Advertising and editorial ecosystem changes

It is hard to put all these different tea leaves down and try to figure out precisely what will happen in the next 12 months or five or 10 years. At the same time, none of these issues exist in a vacuum. At some point, each impacts the other.

Perhaps this is one of those times.

‘No-hands’ ad sales challenge legacy media:

Ever since legacy publishers and broadcasters got serious about selling interactive advertising, they have struggled with how to do it.

Should veteran ad representatives be cross-trained to sell portfolios of traditional and digital advertising? This came to be known as the two-leg sales call.

Should specially trained digital ad specialists accompany legacy reps on four-leg sales calls?

Should digital marketing strategists accompany digital ad specialists and legacy reps on six-leg sales calls?

Now, some of the biggest names in digital publishing are going in a decidedly different direction than flooding the zone with sales power: They are moving to zero-leg sales calls that eliminate human beings altogether.

Under this plan that media access to networking data becomes even more important.

Here’s more on that now, The most concerning element of Facebook’s potential new power:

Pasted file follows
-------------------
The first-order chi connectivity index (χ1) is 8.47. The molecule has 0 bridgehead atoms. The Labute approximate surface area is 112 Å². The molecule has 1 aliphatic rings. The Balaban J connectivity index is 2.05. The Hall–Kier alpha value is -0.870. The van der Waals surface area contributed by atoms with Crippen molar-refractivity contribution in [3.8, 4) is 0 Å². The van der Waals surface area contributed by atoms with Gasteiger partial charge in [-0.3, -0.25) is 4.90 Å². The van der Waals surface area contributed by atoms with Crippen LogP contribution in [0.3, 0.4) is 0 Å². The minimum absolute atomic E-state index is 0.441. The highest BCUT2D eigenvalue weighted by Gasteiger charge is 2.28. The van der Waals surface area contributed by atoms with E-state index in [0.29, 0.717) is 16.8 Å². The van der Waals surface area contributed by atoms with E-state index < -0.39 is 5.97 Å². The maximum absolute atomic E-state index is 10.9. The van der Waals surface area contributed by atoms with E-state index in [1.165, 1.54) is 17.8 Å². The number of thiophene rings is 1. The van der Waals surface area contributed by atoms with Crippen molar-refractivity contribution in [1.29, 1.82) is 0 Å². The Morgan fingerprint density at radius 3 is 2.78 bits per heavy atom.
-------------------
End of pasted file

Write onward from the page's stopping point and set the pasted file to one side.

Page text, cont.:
Much has been made of Facebook’s potential new partnership with the Times, Buzzfeed, and a handful of other news organizations, who may soon start posting stories directly on Facebook instead of having Facebook readers reach their content through a link. This move has the potential to make a lot of money for cash-strapped news organizations and produce another anchor into the news world for the cash-flush social network.

It also has the potential to rob news organizations of their soul. Felix Salmon believes this could kill the news brand (it could). Others, like Mathew Ingram, argue that it could give Facebook too much control over which news organizations thrive and which will die when the social media company decides to tweak its algorithm (it does). But the problem is much broader than that.

What this discussion has missed is perhaps the most crucial element of Facebook’s new power: the right to choose between the free expression of ideas or to instead impose censorship when it deems content unworthy. That should worry the public, because when given that power in the past, Facebook has ruled with an iron fist.

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